What Are Panic Attacks?

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A panic attack is one of the most distressing conditions that people suffer from today – according to an official report. It causes physical symptoms like rapid heartbeat, chest pains, difficulty breathing and numbness. The mental effects include feeling afraid for no reason though they might be caused by thinking about past events or worries about what’s happening now. They may also be triggered by certain situations – like crowds or driving – or they might occur without any obvious cause at all.

A panic attack is overwhelming anxiety that leaves you feeling out of control.

Symptoms include your heart racing, chest pain, difficulty breathing, numbness or tingling in the face and hands, dizziness, hot flashes, chills, cold sweats.

What Triggers A Panic Attack?

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Panic attacks can be triggered by specific situations or events once they happen though it’s often hard to tell if something triggered the attack or if it came from nowhere. That’s because during a panic attack, your brain releases norepinephrine – sometimes called the fight-or-flight hormone – which surges through your body and floods your nervous system causing physical symptoms like rapid heartbeat and shortness of breath while mentally you are feeling afraid.

Can a Panic Attack Lead to Other Problems?

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In rare cases, panic attacks can lead to agoraphobia, which is an intense fear of being out in public places where you might have a panic attack. Agoraphobia can make it hard for people to go outside their homes alone. In some cases, panic disorder leads to depression. In fact, 20% of people who have had one panic attack will end up developing another anxiety disorder within six months.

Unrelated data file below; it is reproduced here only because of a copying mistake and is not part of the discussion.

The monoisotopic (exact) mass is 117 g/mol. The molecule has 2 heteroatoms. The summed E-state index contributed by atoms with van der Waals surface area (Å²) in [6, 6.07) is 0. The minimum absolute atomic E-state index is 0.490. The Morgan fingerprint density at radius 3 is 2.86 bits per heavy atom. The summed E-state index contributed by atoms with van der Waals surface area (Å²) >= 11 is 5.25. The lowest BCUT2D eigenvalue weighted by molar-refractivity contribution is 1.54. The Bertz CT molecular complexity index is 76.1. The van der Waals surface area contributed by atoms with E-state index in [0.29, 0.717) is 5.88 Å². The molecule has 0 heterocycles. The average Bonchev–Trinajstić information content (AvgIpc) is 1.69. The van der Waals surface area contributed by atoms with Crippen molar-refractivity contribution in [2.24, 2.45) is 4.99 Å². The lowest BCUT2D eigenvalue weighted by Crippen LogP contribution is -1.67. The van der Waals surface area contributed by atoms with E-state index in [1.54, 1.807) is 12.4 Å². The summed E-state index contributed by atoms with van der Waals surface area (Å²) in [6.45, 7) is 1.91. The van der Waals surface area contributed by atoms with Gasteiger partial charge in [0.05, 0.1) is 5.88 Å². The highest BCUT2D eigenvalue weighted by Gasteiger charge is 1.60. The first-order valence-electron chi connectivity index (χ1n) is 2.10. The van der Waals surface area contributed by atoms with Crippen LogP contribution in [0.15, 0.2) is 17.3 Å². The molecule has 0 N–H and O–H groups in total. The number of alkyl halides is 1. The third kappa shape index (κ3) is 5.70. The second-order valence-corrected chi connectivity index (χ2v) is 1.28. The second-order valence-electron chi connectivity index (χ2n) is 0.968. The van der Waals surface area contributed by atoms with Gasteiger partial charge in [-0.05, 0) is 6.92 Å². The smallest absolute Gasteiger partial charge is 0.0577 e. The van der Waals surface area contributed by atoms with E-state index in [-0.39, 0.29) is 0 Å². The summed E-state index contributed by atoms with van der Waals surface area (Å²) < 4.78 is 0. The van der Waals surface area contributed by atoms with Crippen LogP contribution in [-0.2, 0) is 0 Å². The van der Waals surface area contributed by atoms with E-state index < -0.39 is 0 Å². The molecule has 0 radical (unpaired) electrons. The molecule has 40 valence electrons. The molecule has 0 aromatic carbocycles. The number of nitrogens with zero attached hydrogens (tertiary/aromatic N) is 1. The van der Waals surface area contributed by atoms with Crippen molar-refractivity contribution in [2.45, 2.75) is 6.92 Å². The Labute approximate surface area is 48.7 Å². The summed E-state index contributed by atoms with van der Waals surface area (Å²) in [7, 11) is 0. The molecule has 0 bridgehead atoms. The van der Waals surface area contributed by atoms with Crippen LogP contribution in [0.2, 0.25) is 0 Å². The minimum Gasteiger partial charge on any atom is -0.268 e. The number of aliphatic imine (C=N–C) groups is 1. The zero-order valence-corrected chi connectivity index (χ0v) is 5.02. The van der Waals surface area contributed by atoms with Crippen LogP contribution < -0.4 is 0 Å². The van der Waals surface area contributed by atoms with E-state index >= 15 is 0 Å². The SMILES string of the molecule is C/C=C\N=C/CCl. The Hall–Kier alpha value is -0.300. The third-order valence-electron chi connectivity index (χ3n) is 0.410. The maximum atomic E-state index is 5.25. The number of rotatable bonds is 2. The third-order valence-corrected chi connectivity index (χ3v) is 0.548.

How Is A Panic Disorder Diagnosed?

To be diagnosed with panic disorder, you must experience unexpected panic attacks, and at least one of the episodes must cause concern or worry for at least a month. Some people are afraid of leaving their houses because they are afraid of having another panic attack.

Photo by Valeria Ushakova on Pexels.com

How can I get help for Panic Attacks?

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Panic disorder is generally first treated with medications that may include anti-anxiety drugs or antidepressants. Other treatments include cognitive behavioural therapy (CBT), which involves counselling by a therapist on how to change your thinking patterns and behaviour, relaxation techniques, hypnosis, meditation, exercise and acupuncture.

Is A Panic Attack The Same As A Burnout?

A panic attack can feel like a total mental and physical breakdown. It leaves you feeling weak, shaky, lightheaded, fatigued and often short of breath. The symptoms are so severe that they force you to make drastic changes in your life to avoid the symptoms occurring again. For example, it may mean avoiding certain activities or places where you might have had an attack in the past.

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The symptoms of burnout include exhaustion, confusion, lethargy, apathy (a lack of interest), memory problems and difficulties concentrating. But a panic attack is not a burnout – though many people who feel overwhelmed by stress do suffer from them both at some point.